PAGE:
UK University of Cambridge spin-off startup Xampla has developed compostable plastic-free sachets and capsules made of a next-gen “vegan spider silk”. The plant-based polymer biomaterial will be introduced soon and may spell the end for single-use plastic.
Mimicking the properties of spider silk – one of the strongest materials found in nature – even down to the molecular level, the biomaterial is biodegradable, marine-degradable, and claimed to be as strong as conventional plastic. Expected to launch in late 2021 in packaging applications, the material could have enormous potential if adopted at scale.
Originally developed in Cambridge’s Knowles research lab, the “vegan spider silk” was featured in a recent paper published in the journal Nature Communications. Xampla, the startup that evolved from the research project, will be the one to commercialize it. Former Unilever CSO and White House climate change adviser Jeff Seabright has already been appointed as chair, and the startup enjoyed a £6.2 million ($8.7 million) seed funding round earlier this year.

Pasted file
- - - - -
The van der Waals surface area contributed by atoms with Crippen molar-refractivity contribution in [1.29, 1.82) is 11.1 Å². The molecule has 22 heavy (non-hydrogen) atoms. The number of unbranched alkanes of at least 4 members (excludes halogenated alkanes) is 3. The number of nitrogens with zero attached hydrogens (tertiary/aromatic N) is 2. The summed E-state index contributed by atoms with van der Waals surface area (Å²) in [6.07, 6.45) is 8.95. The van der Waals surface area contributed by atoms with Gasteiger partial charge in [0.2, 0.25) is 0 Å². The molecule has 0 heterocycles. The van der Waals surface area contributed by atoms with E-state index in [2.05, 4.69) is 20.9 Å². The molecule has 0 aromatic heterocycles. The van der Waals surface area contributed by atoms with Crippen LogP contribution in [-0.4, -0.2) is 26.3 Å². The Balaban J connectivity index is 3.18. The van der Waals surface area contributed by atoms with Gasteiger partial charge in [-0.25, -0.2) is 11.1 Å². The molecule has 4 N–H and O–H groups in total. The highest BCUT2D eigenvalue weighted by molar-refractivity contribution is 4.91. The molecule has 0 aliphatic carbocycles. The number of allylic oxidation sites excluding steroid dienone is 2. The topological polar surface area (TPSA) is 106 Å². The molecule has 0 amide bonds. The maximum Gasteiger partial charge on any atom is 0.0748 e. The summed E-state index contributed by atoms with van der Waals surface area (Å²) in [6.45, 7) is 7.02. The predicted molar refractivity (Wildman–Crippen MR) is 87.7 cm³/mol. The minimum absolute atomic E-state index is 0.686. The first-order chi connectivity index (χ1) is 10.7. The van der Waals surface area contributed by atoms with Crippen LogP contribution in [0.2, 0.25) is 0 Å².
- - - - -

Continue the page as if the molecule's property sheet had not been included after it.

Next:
“Xampla is focusing on microplastics applications initially, in line with our mission to address plastic pollution as a certified B Corp. Our first packaging application is sachets for dishwasher detergents, and we will be moving on to other film and coatings applications,” CEO Simon Hombersley told PackagingInsights.
“We are backed by significant investors, including an early backer of Zoom and Facebook, who can support the company to reach scale,” he added.